Abarema cochliocarpos
Abarema cochliacarpos (Gomes) Barneby & J.W.Grimes.jpg
Scientific classification
A. cochliocarpos
Binomial name
Abarema cochliocarpos
(Gomes) Barneby & J.W.Grimes

Inga nandinaefolia
Mimosa cochliocarpos
Mimosa vago
Pithecellobium avaremotemo
Pithecolobium cochliocarpum[2]

Abarema cochliocarpos is a species of tree in the legume family, Fabaceae. Its common name is barbatimão.[3] It is endemic to Brazil, where it occurs in Alagoas, Bahia, Paraíba, Pernambuco, Rio de Janeiro, Rio Grande do Norte and São Paulo.[1]

There is a coastal form and an inland form of this species. The coastal form can exceed 10 meters in height. The inland form is up to 4 meters tall and has smaller leaflets which are tougher in texture. In coastal areas this tree grows in woodland habitat on sandy substrates. Inland it can be found in scrub, savanna, and disturbed habitat types.[1]

Threats to the species include habitat loss to agriculture and open-pit iron mining; however, the tree occurs in several protected areas and it is relatively widespread.[1]

Extracts of the bark of this native plant is used in Brazilian traditional medicine as an antiseptic, antiinflammatory, and painkiller, and to treat wounds.[4]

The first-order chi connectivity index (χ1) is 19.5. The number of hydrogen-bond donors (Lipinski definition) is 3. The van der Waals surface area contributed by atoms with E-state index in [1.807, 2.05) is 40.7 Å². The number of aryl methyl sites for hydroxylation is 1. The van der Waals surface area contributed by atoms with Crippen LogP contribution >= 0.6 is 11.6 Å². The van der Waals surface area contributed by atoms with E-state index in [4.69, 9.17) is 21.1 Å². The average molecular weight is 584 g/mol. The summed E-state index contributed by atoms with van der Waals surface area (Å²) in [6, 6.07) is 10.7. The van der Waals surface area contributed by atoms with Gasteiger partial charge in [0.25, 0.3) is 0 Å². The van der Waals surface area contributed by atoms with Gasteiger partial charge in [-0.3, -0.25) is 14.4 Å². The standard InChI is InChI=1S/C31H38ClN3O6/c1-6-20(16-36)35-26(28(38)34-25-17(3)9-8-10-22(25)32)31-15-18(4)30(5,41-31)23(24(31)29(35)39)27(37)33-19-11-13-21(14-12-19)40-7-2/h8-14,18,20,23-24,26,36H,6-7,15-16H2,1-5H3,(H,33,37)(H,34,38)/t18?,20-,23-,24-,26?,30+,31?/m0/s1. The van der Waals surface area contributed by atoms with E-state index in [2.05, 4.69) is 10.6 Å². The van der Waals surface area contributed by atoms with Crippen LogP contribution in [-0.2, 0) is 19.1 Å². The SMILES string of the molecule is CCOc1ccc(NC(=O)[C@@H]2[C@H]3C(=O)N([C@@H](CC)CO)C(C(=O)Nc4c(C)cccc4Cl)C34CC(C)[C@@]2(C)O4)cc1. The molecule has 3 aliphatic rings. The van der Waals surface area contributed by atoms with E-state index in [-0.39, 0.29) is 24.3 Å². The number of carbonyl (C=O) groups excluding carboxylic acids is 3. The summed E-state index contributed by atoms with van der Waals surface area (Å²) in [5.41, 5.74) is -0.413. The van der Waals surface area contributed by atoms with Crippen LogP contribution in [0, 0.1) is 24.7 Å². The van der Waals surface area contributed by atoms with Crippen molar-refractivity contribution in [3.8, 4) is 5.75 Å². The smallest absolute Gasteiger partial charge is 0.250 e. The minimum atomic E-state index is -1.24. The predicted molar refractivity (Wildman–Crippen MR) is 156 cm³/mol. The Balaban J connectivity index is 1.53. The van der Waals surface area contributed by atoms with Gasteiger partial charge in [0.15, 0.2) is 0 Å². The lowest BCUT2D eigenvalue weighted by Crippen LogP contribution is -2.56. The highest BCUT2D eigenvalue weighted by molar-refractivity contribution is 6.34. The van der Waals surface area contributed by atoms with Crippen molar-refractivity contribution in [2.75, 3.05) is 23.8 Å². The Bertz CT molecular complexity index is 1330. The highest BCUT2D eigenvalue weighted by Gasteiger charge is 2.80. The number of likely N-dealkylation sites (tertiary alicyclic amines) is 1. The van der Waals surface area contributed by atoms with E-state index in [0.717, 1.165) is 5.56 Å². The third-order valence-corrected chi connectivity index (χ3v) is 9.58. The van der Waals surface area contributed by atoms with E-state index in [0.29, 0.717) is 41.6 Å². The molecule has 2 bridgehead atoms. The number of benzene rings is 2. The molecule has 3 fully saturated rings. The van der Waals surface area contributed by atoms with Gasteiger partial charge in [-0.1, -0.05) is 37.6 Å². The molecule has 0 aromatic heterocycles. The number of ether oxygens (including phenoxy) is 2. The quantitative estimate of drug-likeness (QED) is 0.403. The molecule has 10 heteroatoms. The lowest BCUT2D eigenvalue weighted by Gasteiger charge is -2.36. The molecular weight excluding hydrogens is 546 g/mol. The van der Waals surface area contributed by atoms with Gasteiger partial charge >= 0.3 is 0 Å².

1. ^ a b c d Watkinson, G. (2012). "Abarema cochliocarpos". IUCN Red List of Threatened Species. 2012: e.T36560A20013204. doi:10.2305/IUCN.UK.2012.RLTS.T36560A20013204.en. Retrieved 17 November 2021.
  2. ^ Abarema cochliocarpos Synonyms. Kew.org
  3. ^ Santos, S. C., et al. (2007). In vitro antimicrobial activity of the extract of Abarema cochliocarpos (Gomes) Barneby & Grimes. Revista Brasileira de Farmacognosia 17(2), 215-19.
  4. ^ Silva, N. C., et al. (2009). Antinociceptive effects of Abarema cochliacarpos (B.A. Gomes) Barneby & J.W. Grimes (Mimosaceae). Revista Brasileira de Farmacognosia 19(1A), 46-50.